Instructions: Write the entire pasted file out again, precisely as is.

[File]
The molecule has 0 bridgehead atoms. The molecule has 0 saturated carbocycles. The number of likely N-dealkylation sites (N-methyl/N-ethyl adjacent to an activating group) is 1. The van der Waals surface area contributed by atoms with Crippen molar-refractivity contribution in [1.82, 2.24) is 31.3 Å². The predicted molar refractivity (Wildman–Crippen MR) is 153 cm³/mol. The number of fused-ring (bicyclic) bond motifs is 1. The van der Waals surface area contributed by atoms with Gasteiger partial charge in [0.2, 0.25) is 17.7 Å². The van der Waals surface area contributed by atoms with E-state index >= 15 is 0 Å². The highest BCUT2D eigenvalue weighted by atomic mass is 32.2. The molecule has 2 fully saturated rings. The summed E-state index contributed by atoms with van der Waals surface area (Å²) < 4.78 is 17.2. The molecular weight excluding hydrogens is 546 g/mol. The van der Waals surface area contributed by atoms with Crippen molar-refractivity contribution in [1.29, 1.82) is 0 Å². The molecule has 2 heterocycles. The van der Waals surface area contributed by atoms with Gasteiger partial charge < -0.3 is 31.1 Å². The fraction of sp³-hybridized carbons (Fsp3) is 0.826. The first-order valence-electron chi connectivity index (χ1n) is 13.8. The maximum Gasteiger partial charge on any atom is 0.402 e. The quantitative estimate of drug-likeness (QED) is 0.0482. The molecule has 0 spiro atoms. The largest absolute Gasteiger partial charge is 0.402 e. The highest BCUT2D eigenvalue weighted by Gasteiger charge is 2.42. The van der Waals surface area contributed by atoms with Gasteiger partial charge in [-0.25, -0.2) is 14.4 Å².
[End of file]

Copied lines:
The molecule has 0 bridgehead atoms. The molecule has 0 saturated carbocycles. The number of likely N-dealkylation sites (N-methyl/N-ethyl adjacent to an activating group) is 1. The van der Waals surface area contributed by atoms with Crippen molar-refractivity contribution in [1.82, 2.24) is 31.3 Å². The predicted molar refractivity (Wildman–Crippen MR) is 153 cm³/mol. The number of fused-ring (bicyclic) bond motifs is 1. The van der Waals surface area contributed by atoms with Gasteiger partial charge in [0.2, 0.25) is 17.7 Å². The van der Waals surface area contributed by atoms with E-state index >= 15 is 0 Å². The highest BCUT2D eigenvalue weighted by atomic mass is 32.2. The molecule has 2 fully saturated rings. The summed E-state index contributed by atoms with van der Waals surface area (Å²) < 4.78 is 17.2. The molecular weight excluding hydrogens is 546 g/mol. The van der Waals surface area contributed by atoms with Crippen molar-refractivity contribution in [1.29, 1.82) is 0 Å². The molecule has 2 heterocycles. The van der Waals surface area contributed by atoms with Gasteiger partial charge < -0.3 is 31.1 Å². The fraction of sp³-hybridized carbons (Fsp3) is 0.826. The first-order valence-electron chi connectivity index (χ1n) is 13.8. The maximum Gasteiger partial charge on any atom is 0.402 e. The quantitative estimate of drug-likeness (QED) is 0.0482. The molecule has 0 spiro atoms. The largest absolute Gasteiger partial charge is 0.402 e. The highest BCUT2D eigenvalue weighted by Gasteiger charge is 2.42. The van der Waals surface area contributed by atoms with Gasteiger partial charge in [-0.25, -0.2) is 14.4 Å².